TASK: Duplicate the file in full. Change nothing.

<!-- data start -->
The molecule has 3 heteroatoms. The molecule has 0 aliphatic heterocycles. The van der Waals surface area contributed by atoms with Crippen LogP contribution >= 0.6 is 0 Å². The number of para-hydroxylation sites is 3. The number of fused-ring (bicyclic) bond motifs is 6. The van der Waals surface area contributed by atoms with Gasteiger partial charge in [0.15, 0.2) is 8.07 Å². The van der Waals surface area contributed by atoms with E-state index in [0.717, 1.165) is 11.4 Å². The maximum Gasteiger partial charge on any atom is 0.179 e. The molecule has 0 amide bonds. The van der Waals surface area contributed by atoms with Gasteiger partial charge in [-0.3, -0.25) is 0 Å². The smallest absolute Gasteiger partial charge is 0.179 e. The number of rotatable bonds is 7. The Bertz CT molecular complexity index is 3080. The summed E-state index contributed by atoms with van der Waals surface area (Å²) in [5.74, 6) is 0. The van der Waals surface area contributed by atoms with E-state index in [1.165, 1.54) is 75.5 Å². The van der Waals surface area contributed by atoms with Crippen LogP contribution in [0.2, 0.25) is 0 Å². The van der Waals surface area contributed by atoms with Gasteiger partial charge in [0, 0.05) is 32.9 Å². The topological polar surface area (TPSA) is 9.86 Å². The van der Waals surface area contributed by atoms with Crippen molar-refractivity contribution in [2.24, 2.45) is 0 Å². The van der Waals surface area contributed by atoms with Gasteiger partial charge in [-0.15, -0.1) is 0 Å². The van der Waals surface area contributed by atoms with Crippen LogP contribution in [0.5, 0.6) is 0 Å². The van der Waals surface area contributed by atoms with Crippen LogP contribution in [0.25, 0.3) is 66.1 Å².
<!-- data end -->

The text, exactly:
The molecule has 3 heteroatoms. The molecule has 0 aliphatic heterocycles. The van der Waals surface area contributed by atoms with Crippen LogP contribution >= 0.6 is 0 Å². The number of para-hydroxylation sites is 3. The number of fused-ring (bicyclic) bond motifs is 6. The van der Waals surface area contributed by atoms with Gasteiger partial charge in [0.15, 0.2) is 8.07 Å². The van der Waals surface area contributed by atoms with E-state index in [0.717, 1.165) is 11.4 Å². The maximum Gasteiger partial charge on any atom is 0.179 e. The molecule has 0 amide bonds. The van der Waals surface area contributed by atoms with Gasteiger partial charge in [-0.3, -0.25) is 0 Å². The smallest absolute Gasteiger partial charge is 0.179 e. The number of rotatable bonds is 7. The Bertz CT molecular complexity index is 3080. The summed E-state index contributed by atoms with van der Waals surface area (Å²) in [5.74, 6) is 0. The van der Waals surface area contributed by atoms with E-state index in [1.165, 1.54) is 75.5 Å². The van der Waals surface area contributed by atoms with Crippen LogP contribution in [0.2, 0.25) is 0 Å². The van der Waals surface area contributed by atoms with Gasteiger partial charge in [0, 0.05) is 32.9 Å². The topological polar surface area (TPSA) is 9.86 Å². The van der Waals surface area contributed by atoms with Crippen molar-refractivity contribution in [2.24, 2.45) is 0 Å². The van der Waals surface area contributed by atoms with Gasteiger partial charge in [-0.15, -0.1) is 0 Å². The van der Waals surface area contributed by atoms with Crippen LogP contribution in [0.5, 0.6) is 0 Å². The van der Waals surface area contributed by atoms with Crippen LogP contribution in [0.25, 0.3) is 66.1 Å².